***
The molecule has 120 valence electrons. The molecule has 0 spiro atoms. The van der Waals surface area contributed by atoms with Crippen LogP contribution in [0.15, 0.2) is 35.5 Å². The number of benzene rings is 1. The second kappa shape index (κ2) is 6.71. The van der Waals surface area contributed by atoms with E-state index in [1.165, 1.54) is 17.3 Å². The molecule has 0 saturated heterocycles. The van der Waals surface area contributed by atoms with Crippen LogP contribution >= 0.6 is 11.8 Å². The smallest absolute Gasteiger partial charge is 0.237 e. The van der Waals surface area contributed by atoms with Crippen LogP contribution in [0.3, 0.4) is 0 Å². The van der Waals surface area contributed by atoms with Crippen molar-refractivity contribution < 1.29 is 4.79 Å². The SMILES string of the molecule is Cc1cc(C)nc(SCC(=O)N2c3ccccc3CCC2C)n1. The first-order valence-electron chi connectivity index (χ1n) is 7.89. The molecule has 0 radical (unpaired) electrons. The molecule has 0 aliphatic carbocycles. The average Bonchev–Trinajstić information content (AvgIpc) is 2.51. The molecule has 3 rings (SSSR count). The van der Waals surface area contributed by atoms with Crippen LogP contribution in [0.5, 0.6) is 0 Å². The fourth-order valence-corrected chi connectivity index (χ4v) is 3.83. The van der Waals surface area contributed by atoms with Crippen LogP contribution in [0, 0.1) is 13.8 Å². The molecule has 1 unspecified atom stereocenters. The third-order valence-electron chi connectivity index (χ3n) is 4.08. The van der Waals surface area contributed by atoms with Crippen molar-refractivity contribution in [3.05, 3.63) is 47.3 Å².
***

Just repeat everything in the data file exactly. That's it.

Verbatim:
The molecule has 120 valence electrons. The molecule has 0 spiro atoms. The van der Waals surface area contributed by atoms with Crippen LogP contribution in [0.15, 0.2) is 35.5 Å². The number of benzene rings is 1. The second kappa shape index (κ2) is 6.71. The van der Waals surface area contributed by atoms with E-state index in [1.165, 1.54) is 17.3 Å². The molecule has 0 saturated heterocycles. The van der Waals surface area contributed by atoms with Crippen LogP contribution >= 0.6 is 11.8 Å². The smallest absolute Gasteiger partial charge is 0.237 e. The van der Waals surface area contributed by atoms with Crippen LogP contribution in [0.3, 0.4) is 0 Å². The van der Waals surface area contributed by atoms with Crippen molar-refractivity contribution < 1.29 is 4.79 Å². The SMILES string of the molecule is Cc1cc(C)nc(SCC(=O)N2c3ccccc3CCC2C)n1. The first-order valence-electron chi connectivity index (χ1n) is 7.89. The molecule has 0 radical (unpaired) electrons. The molecule has 0 aliphatic carbocycles. The average Bonchev–Trinajstić information content (AvgIpc) is 2.51. The molecule has 3 rings (SSSR count). The van der Waals surface area contributed by atoms with Crippen LogP contribution in [0.5, 0.6) is 0 Å². The fourth-order valence-corrected chi connectivity index (χ4v) is 3.83. The van der Waals surface area contributed by atoms with Crippen LogP contribution in [0, 0.1) is 13.8 Å². The molecule has 1 unspecified atom stereocenters. The third-order valence-electron chi connectivity index (χ3n) is 4.08. The van der Waals surface area contributed by atoms with Crippen molar-refractivity contribution in [3.05, 3.63) is 47.3 Å².